Research on Protein Structure, 3rd of April 2003
-New purpose-built beam line-

We have already introduced the research on protein structure that uses the synchrotron radiation facility of KEK in various ways. As explained in our introduction to the Protein 3000 Project, a national project in Japan, the three-dimensional structure of protein can be identified mainly by using X-ray crystallography. X-ray synchrotron radiation that is strong and spatially focused has been used for over 20 years because it is optimal when illuminating a protein crystal for accurate measurement through the internal weak diffraction point (point of changing the direction of X-ray such as reflection). Life sciences, particularly those based on the 3-D structure of protein have recently been activated and promoted internationally on a large scale. In this situation, it has become difficult to carry out the rapid measurements of large-scale crystal or the measurement of micro crystal by use of beam line in conventional synchrotron radiation facilities.

Today, we introduce the NW12, the beam line for the structural biology research, created in the high-energy synchrotron radiation ring (PF-AR: Photon Factory Advanced Ring) of KEK synchrotron radiation facility in order to meet the expectations. The name, NW 12, reflects the fact that it makes use of the light source located at the 12th section on the northwest side of PF-AR. This beam line measures the diffraction data obtained from the exposure of X-ray synchrotron radiation to protein crystal. The calculation using computer of diffraction data obtained leads to the elucidation of protein structure. For rapid measurement, the beam line is equipped with special devices such as the inserting light source to eliminate light that is stronger than that of conventional synchrotron radiation and the CCD Detector to enable to read the diffraction data rapidly. For this, the exposure time and data recording time were shortened and the measurement time has been cut from over 3 hours at the time using the beam line in conventional PF to about 20 minutes.

There is only 2.2 micron or less of wobbling of the rotation axis of crystal in NW12. Because of its very high precision, measurement of microcrystal in even microns (a thousandth of 1 mm) is available. With the mirror that collimates X-ray synchrotron or the system to cool spectral structures by using liquid nitrogen (-196Ž), X-rays highly collimate, leading to the experiment using the multiwavelength anomalous dispersion (MAD) method with high precision. The MAD method is used to find clues to the structure through the use of the minute changes of signals that occur in the diffraction intensity when X-ray wavelength is changed, and is a potent structure determination method, which is difficult to carry out without synchrotron radiation, which its variable wavelength. Other state-of-the-art techniques, such as the X-ray shutter that can open and close for 10 millisecond or the spectrometer that has a variable wavelength without changing the outgoing site of the beam, have been incorporated into NW12.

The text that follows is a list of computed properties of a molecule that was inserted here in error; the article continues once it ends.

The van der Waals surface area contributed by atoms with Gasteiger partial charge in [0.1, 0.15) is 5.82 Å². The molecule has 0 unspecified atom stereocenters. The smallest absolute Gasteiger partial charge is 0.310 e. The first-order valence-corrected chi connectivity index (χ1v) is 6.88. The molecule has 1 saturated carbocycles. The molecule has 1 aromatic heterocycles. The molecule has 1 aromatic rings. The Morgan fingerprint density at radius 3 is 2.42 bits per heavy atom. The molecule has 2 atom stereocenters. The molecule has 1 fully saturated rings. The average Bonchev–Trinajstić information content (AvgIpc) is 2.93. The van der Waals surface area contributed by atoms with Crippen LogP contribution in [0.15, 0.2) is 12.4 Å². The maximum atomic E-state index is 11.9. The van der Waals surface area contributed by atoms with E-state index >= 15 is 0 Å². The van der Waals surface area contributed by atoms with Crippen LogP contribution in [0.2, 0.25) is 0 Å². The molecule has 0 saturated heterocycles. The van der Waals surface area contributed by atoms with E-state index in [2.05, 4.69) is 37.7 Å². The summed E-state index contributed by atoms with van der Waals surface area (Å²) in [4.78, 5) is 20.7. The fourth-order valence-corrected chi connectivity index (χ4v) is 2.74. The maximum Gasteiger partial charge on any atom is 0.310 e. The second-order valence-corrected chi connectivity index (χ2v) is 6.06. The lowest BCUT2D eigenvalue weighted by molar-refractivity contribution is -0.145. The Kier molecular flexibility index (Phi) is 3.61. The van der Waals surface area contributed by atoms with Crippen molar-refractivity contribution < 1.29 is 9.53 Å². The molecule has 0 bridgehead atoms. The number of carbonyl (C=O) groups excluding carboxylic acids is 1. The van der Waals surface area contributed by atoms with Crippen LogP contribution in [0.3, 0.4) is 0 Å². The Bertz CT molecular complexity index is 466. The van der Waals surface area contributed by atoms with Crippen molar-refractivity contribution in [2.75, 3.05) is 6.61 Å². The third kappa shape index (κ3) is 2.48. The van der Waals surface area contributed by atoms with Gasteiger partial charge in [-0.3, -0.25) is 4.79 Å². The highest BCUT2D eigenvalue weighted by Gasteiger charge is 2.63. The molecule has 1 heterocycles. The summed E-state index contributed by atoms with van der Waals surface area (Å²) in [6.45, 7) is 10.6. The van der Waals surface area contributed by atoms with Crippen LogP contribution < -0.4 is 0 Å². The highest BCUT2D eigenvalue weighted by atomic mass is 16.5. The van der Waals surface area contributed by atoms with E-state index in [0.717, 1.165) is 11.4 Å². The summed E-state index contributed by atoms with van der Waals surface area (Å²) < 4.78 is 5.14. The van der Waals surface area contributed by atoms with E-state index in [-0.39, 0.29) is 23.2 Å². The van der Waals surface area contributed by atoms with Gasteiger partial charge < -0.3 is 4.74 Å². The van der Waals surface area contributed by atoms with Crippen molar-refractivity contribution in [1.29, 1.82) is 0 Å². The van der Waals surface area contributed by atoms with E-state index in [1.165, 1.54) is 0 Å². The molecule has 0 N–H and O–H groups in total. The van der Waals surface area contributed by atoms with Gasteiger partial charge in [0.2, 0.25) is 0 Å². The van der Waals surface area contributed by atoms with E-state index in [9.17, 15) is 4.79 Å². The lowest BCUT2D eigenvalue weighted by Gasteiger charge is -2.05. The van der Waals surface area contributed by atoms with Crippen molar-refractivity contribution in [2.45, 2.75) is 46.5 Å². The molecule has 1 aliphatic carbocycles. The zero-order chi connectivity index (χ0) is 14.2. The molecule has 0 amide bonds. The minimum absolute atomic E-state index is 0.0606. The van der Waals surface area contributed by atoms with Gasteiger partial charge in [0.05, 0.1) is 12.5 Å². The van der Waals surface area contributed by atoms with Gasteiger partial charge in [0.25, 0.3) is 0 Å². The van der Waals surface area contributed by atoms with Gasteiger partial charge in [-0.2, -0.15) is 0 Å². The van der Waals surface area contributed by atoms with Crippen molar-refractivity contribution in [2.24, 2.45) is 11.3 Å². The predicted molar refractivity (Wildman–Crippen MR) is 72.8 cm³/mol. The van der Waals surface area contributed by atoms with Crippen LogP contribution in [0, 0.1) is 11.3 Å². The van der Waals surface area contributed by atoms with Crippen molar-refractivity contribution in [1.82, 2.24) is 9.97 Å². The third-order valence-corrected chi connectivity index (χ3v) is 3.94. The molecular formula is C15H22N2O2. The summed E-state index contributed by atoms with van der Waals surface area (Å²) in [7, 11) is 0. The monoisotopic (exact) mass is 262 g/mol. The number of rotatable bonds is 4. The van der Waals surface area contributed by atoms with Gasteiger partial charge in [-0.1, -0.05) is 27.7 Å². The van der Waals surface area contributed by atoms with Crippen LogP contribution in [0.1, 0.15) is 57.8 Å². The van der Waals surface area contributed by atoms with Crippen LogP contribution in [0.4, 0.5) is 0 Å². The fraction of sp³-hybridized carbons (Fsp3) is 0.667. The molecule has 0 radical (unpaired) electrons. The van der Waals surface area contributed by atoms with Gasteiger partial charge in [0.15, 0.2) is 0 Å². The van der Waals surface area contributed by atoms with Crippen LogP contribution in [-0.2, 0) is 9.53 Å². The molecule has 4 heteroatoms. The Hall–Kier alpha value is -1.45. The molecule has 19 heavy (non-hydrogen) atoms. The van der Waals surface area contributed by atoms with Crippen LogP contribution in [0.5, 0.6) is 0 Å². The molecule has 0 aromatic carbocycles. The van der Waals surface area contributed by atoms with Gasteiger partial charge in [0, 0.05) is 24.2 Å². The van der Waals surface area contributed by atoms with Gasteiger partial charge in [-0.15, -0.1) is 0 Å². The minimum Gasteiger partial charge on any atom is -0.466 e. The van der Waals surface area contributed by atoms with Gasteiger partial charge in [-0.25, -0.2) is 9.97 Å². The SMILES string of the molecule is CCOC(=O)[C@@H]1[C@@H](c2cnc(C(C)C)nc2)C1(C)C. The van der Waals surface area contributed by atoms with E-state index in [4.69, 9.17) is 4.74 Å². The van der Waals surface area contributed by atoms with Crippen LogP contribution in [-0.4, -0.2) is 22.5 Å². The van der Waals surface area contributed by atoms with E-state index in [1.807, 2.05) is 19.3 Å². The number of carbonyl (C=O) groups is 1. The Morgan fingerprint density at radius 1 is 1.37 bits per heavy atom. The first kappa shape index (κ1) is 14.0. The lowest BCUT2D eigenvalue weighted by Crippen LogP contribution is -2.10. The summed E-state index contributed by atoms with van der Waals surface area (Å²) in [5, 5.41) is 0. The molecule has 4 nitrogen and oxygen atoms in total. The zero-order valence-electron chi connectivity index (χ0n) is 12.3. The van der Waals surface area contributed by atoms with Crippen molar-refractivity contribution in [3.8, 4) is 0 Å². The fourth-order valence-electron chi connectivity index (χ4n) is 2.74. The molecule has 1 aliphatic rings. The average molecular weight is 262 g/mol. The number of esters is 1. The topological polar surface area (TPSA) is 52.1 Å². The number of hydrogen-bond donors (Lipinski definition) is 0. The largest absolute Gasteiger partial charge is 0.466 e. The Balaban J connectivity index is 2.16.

In experimental study at the end of February, the structure of the protein called glycosyltransferases was clarified. It was possible to obtain the diffraction data at 2.0 angstrom resolution after measuring for only 20 minutes by using a crystal sized approximately 30 x 30 x 100 microns. Figure 3 shows the 3-dimentional structures obtained as a result of the structural analysis.

To carry out effectively the sequential measurement of large-scale crystals, the process of setting the crystal into the device should be accelerated. NW 12 is equipped with a control system that makes these process automated by introducing a robot. In the near future, through automating most of the process, the mechanism will be established to supply data immediately to researchers in structural biology.

Figure :
Picture of crystals of glycosyltransferases, which are approximately 30 x 30 x 100 microns

Figure 2
X-ray diffraction picture of glycosyltransferases
Each of the many spots of light, like a starry sky, has information about the location of each atom. The 3-dimentional structure of protein as shown in Figure 3 can be obtained using computer-assisted analysis.

Figure 3
The 3-dimentional structure of glycosyltransferases analyzed using NW12

Figure 4
Newly constructed NW 12 beam line for the structural biology research in PF-AR
Boxes called "hutches" that are seen at the front and the back of this picture hold the devices of the optical system and the measurement devices.

High magnification (60 KB)

Figure 5
High-speed CCD detector installed in the experimental hutch
Using this detector, the diffraction data as shown in Figure 2 can be obtained rapidly.

High magnification (41 KB)

1 micron = 0.001 millimeter
1 angstrom = 0.0000001 millimeter

For further inforvmation
Photon Factory (PF) Homepage

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Strategy of Natural Protein -Its 3-D structure-

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